The Mill Valley Film Festival inhabits a rare “goldilocks” zone within the cinematic universe, with the smart good fortune of arriving as summer turns to fall and Hollywood gears up for Oscar gold. The festival manages to snag more than its fair share of prestigious premieres weeks or months before they become available to the rest of us, attracting the attention of A-list stars willing to spend a couple of days being feted in tony, upscale Marin. (Twenty-sixteen is no different; the festival guest list includes Amy Adams, Nicole Kidman, Gael Garcia Bernal, Aaron Eckhart, Julie Dash and Ewan McGregor among dozens of glittering others.) Most likely, part of the fest's draw is the food and wine on tap in a region famous for -- well -- food and wine.
In a fitting pairing, this year’s festival features a small selection of films detailing the exploits of international celebrity chefs and restaurateurs. Anyone who has viewed even a small number of food documentaries knows that the genre has developed a very strong sensual style of its own. One doesn’t just take a camera into a kitchen and uncover magic in the making. Food preparation doesn’t often look that appetizing. There is an art to the lighting and presentation of the process that has been refined since the mid-1960s. Now we find ourselves in an age where the glories of food are regularly celebrated in dazzling cinematic style. All three of the films featured in Mill Valley’s culinary sidebar present their subjects in sumptuous detail. They are gorgeous and absorbing, illuminating activities and slices of history, while expanding ideas about what constitutes nourishment.
In Lydia Tenaglia’s Jeremiah Tower: The Last Magnificent, the very personal struggles of a legendary celebrity chef are delicately exposed. The film is almost like a therapy session, a journey into the subconscious motivations of a complicated man, beginning with lush reenactments of childhood trauma. Tower, the son of wealthy Brits, spent much of his life traveling the world first class -- with his family and without them. Apparently, the boy was left to his own devices in luxury liner cabins and four star hotel rooms from a very early age. He even lived for a time alone in a hotel suite until his parents realized that neither had enrolled him in school. While these adventures included (often inappropriate) sexual encounters, they also locate Tower’s love of food inside the kitchens of the world's most exclusive establishments. The young Tower seems to have eaten his feelings and later on would express his affection for friends through a kind of regurgitation (that sounds awful, I know) in the kitchen. He recreated from memory the dishes of his childhood in an attempt to conjure those early feelings of comfort for himself and his guests.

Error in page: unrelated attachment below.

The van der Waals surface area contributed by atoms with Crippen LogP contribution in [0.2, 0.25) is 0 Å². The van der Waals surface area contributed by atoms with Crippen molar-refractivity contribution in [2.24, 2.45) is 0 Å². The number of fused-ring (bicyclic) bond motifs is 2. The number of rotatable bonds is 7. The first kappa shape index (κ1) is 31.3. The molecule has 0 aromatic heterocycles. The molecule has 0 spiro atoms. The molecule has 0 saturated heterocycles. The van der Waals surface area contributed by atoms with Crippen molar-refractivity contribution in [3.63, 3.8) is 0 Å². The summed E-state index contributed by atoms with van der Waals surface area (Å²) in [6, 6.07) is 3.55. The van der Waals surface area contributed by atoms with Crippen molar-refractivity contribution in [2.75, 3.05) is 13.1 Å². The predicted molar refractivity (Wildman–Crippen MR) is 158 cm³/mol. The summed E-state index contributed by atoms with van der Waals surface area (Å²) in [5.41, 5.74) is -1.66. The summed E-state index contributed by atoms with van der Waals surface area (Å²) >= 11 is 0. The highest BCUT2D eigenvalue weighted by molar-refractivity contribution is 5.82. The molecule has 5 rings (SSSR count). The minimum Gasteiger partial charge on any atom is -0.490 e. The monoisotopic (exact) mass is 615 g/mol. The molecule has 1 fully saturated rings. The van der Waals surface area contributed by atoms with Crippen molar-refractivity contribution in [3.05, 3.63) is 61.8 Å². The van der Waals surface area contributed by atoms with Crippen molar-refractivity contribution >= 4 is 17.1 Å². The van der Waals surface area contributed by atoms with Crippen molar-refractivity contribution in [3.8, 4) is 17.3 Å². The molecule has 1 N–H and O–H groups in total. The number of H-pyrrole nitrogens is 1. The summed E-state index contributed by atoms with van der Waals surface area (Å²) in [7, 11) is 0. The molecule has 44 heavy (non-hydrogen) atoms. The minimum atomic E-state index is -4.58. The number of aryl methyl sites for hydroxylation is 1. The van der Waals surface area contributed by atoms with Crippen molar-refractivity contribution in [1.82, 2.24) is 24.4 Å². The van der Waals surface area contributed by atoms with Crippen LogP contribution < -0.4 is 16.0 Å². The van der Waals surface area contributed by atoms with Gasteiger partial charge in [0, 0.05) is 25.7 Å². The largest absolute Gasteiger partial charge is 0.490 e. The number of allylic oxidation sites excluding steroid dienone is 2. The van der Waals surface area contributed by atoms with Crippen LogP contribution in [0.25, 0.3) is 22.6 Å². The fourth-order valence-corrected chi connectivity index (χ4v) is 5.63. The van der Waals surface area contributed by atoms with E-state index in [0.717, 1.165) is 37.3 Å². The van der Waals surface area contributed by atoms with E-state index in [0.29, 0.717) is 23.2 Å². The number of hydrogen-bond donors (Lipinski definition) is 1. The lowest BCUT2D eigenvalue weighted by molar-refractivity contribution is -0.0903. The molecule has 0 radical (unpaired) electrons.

Tower is, and apparently always has been, a capital-R Romantic; an overwhelming sense of melancholy hangs over the film. He seems to have been born out of time, carrying deep inside a longing for a lost aesthetic age. Most BAB readers will know the outline of the chef’s history. Having graduated from Harvard (his interest was in underwater architecture), Tower’s family promptly cut him loose financially. In search of a job, he ended up at Berkeley's Chez Panisse in 1972. At the time, it was a struggling hangout for Alice Waters and her crew, described by one character in the film as a “hippie, drug-ridden explosion in a playpen.” Gorgeous old film footage captures a sense of wild abandon and innocence at the famed restaurant.
Tower brought his ideas about food from a lifetime of travel to Chez Panisse and within a few years helped put it on the map. This being Berkeley in the 1970s, the endeavor is described as something of an orgy — sex, drugs, love, food, creation, companionship, drama and more sex. The relationship between Waters and Tower included enough heat to create a legend, spark a food movement, and unfortunately ended in a very public feud. (Saint Alice is silent -- at least within the confines of this film -- on the subject.) Tower continued his rise and became the celebrity chef of San Francisco in the 1980s, opening the world-class Stars as a hangout for famous characters high and low.